The future of getting around town is here, much to the dismay of some.
Ride sharing companies like Uber Technologies and Lyft have changed the way people worldwide approach transportation. Traditional automakers such as Ford (F) - Get Free Report and General Motors (GM) - Get Free Report and rental car services are now faced with a revolutionary challenge that some argue could cripple their businesses forever.
Amid already reeling stock prices, both rental companies recently reported disappointing second-quarter results. Avis posted a bottom line profit miss, and cut its full-year guidance, while Hertz reported a wider-than-expected quarterly loss.
"Unsurprisingly, we have seen a rotation from car rentals toward ride sharing applications in 'use cases' marked by short rental periods and low utilization," JP Morgan analyst Samik Chatterjee said.
"While both Hertz and Avis estimate that such substitution is feasible only in the case of less than 10% of their transactions, we believe the use of technology to further lower cost per mile (e.g., pooling services such as Uber Pool or Via) and increase convenience will increasingly cause overlap and competition for the same customer between ride share and car rental businesses."
And it's not just car rental services that are feeling the pain from the ride-hailing companies. The presence of these services are having an impact on car ownership overall.
In August, researchers from the University of Michigan Transportation Research Institute, Texas A&M Transportation Institute, and Columbia University conducted a study analyzing Uber and Lyft's impact on car ownership.
The study found that in "areas where Uber, Lyft, and other on-demand ride services operate, consumers may buy fewer cars and even take fewer trips." The results from this study are among the first to quantify the impact ride-sharing companies are having on consumer behavior.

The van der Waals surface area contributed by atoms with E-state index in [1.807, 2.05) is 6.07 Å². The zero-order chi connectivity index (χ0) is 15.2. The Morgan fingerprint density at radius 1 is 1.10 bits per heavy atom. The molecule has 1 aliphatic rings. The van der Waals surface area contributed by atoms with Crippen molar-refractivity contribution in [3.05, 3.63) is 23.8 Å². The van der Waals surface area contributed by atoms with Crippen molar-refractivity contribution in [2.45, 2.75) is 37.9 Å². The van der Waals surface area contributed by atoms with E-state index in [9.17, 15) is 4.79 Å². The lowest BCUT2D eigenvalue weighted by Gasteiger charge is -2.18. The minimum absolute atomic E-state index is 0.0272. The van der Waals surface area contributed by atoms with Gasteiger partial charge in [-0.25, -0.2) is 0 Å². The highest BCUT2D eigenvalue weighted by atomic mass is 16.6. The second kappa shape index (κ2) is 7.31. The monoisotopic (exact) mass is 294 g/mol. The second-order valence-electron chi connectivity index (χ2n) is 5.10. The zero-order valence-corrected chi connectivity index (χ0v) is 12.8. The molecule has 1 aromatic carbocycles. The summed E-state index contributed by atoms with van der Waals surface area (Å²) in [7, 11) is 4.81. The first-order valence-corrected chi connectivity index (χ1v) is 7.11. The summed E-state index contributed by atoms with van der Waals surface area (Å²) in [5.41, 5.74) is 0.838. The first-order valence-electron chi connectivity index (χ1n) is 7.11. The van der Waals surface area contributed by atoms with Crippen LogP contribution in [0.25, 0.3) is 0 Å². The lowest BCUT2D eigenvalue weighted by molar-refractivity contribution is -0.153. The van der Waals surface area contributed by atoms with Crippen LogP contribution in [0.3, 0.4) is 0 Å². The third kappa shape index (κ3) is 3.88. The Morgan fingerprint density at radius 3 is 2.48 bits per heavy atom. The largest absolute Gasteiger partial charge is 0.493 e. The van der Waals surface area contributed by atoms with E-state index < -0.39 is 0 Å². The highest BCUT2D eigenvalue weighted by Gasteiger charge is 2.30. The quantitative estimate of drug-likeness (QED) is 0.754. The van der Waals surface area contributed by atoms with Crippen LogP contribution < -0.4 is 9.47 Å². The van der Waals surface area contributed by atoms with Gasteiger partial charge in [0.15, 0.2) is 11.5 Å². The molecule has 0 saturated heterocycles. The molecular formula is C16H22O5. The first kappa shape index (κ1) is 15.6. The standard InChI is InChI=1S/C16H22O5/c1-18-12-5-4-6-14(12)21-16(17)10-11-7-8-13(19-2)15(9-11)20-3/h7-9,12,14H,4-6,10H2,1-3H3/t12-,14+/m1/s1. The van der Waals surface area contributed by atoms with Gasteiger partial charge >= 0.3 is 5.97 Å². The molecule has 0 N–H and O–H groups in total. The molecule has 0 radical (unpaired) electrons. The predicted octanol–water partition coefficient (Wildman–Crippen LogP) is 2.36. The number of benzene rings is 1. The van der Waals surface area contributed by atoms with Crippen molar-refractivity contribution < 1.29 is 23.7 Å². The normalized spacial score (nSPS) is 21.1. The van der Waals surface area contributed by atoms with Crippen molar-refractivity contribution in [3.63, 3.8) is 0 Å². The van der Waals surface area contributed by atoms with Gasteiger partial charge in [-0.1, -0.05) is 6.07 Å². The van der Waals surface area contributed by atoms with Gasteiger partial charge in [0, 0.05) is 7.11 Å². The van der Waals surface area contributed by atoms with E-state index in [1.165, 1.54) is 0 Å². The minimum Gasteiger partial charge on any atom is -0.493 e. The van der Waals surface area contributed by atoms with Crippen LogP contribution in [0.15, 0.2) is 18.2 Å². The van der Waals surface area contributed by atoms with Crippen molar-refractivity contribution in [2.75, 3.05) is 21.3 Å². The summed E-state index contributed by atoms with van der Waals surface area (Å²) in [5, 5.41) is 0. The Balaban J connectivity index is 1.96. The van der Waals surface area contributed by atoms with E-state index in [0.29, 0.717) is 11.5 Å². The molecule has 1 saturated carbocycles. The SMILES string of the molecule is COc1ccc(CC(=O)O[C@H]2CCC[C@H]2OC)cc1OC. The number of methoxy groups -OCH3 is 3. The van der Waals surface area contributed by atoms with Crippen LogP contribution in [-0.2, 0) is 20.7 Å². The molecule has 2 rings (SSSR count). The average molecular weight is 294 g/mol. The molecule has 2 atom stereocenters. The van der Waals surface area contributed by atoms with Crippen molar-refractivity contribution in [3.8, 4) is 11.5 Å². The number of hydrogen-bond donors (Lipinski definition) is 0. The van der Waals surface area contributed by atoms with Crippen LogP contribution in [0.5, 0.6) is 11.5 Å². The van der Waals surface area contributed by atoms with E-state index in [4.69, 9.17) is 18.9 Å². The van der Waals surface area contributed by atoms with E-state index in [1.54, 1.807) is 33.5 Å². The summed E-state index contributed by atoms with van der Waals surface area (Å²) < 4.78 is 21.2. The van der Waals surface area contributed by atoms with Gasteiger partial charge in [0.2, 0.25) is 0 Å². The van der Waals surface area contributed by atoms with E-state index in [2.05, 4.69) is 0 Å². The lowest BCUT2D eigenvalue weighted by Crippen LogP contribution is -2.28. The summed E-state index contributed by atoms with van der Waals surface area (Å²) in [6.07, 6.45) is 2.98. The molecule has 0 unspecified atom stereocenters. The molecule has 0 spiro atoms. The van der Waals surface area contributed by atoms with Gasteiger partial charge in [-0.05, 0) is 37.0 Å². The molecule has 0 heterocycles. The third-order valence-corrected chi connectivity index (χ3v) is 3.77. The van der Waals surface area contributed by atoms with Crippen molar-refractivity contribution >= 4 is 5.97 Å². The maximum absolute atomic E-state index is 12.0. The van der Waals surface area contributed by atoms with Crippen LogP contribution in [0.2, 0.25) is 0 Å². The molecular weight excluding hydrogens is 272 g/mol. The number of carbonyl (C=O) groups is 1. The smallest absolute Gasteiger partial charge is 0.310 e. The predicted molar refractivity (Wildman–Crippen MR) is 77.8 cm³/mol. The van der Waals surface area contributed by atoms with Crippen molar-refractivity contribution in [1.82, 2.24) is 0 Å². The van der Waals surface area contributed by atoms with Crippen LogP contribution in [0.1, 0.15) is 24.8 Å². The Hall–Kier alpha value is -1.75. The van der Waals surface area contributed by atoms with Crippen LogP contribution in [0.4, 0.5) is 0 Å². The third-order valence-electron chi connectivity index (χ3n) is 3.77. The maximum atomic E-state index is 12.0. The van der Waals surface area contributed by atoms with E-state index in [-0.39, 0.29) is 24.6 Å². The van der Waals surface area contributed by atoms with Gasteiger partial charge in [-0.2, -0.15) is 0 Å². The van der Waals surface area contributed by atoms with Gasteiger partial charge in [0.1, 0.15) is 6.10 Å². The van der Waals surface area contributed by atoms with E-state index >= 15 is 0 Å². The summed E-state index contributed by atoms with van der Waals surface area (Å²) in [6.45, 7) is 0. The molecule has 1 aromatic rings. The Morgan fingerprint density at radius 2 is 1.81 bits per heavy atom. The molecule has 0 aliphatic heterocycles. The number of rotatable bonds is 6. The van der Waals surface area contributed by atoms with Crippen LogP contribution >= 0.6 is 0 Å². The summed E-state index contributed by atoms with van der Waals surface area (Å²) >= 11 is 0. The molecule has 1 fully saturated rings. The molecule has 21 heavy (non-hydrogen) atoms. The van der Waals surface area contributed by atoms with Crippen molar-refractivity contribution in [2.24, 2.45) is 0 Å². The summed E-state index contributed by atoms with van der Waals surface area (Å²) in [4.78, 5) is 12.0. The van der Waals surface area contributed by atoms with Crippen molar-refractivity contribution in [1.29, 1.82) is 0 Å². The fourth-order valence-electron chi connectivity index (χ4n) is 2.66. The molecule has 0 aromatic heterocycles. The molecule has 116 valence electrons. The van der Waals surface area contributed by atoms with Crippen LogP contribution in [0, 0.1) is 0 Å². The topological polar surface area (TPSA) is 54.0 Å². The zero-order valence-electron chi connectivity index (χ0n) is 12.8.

The study stems from Austin, TX's decision to pull services like Uber and Lyft from the city because of a local ordinance. "The suspension of services in Austin provided for a natural experiment to measure its impact on travel behavior," said Robert Hampshire, a professor at UMTRI and lead author of the study.
The analysis deduced that 41% out of 1,200 people surveyed opted to drive their own car to fill the void by the ride-hailing services, while 9% bought an additional car to fill their absence.
"Our findings show that these ride-sourcing companies do change behaviors," Hampshire said. "While this study isn't generalizable to the entire city of Austin, or to other cities, it provides crucial insights that are relevant to policymakers."
Miami-based attorney Robert A. Zinn, an automotive industry veteran, also contends companies like Uber and Lyft are negatively impacting ownership.
"Ride-sharing services have already significantly impacted retail new car sales among the millennial generation, where many do not even get driver's licenses, and potential purchasers in large urban areas where the cost of parking, insurance, etc. have made vehicle ownership prohibitive," Zinn said.
"These trends are now a part of the market, very likely to accelerate and experts are already predicting that U.S. new vehicle sales have peaked and will never again reach the 17,000,000 - 18,000,000 levels seen since prior to or after the end of the last recession."
Also predicting the ownership drop is Rohit Kulkarni, an analyst at investment firm SharesPost.
"Our opinion is that ride-sharing apps have significant potential to alter car ownership decisions," Kulkarni said. "Our survey highlights a marginally higher likelihood of ride-sharing usage among people who do not own cars and a marginally lower likelihood of purchasing a car among people who have used ride-sharing apps in the past."
Unquestionably, services like Uber and Lyft have infiltrated the automotive space and are taking their toll. While these services have yet to prove fatal to traditional automakers or rental car companies, these industries are now forced to re-examine their business models to fend off their growing threat.
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